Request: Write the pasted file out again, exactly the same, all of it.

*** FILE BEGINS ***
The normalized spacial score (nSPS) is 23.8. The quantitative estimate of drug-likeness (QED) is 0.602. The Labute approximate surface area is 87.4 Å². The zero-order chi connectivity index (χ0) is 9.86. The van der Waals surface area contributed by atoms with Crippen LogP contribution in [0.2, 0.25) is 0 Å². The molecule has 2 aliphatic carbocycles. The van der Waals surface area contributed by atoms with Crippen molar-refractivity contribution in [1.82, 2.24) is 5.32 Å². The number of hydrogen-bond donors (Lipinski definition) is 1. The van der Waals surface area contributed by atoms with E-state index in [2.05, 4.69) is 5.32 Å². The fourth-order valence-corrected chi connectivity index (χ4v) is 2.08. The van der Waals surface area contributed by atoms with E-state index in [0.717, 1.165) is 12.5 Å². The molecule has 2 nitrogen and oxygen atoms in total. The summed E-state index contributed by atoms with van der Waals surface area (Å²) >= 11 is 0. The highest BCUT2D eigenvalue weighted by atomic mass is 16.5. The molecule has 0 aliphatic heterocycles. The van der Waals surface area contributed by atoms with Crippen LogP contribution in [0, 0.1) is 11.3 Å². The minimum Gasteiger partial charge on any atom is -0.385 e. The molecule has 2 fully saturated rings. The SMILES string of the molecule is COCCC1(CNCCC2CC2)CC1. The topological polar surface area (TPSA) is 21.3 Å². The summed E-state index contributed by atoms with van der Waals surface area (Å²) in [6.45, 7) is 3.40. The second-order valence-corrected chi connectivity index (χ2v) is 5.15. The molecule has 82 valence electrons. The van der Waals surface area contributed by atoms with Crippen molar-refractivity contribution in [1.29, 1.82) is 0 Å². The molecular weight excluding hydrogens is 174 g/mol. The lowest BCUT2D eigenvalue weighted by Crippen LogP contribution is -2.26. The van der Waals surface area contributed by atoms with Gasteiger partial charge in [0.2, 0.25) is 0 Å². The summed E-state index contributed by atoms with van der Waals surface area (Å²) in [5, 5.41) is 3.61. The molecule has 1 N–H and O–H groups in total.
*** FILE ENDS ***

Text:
The normalized spacial score (nSPS) is 23.8. The quantitative estimate of drug-likeness (QED) is 0.602. The Labute approximate surface area is 87.4 Å². The zero-order chi connectivity index (χ0) is 9.86. The van der Waals surface area contributed by atoms with Crippen LogP contribution in [0.2, 0.25) is 0 Å². The molecule has 2 aliphatic carbocycles. The van der Waals surface area contributed by atoms with Crippen molar-refractivity contribution in [1.82, 2.24) is 5.32 Å². The number of hydrogen-bond donors (Lipinski definition) is 1. The van der Waals surface area contributed by atoms with E-state index in [2.05, 4.69) is 5.32 Å². The fourth-order valence-corrected chi connectivity index (χ4v) is 2.08. The van der Waals surface area contributed by atoms with E-state index in [0.717, 1.165) is 12.5 Å². The molecule has 2 nitrogen and oxygen atoms in total. The summed E-state index contributed by atoms with van der Waals surface area (Å²) >= 11 is 0. The highest BCUT2D eigenvalue weighted by atomic mass is 16.5. The molecule has 0 aliphatic heterocycles. The van der Waals surface area contributed by atoms with Crippen LogP contribution in [0, 0.1) is 11.3 Å². The minimum Gasteiger partial charge on any atom is -0.385 e. The molecule has 2 fully saturated rings. The SMILES string of the molecule is COCCC1(CNCCC2CC2)CC1. The topological polar surface area (TPSA) is 21.3 Å². The summed E-state index contributed by atoms with van der Waals surface area (Å²) in [6.45, 7) is 3.40. The second-order valence-corrected chi connectivity index (χ2v) is 5.15. The molecule has 82 valence electrons. The van der Waals surface area contributed by atoms with Crippen molar-refractivity contribution in [1.29, 1.82) is 0 Å². The molecular weight excluding hydrogens is 174 g/mol. The lowest BCUT2D eigenvalue weighted by Crippen LogP contribution is -2.26. The van der Waals surface area contributed by atoms with Gasteiger partial charge in [0.2, 0.25) is 0 Å². The summed E-state index contributed by atoms with van der Waals surface area (Å²) in [5, 5.41) is 3.61. The molecule has 1 N–H and O–H groups in total.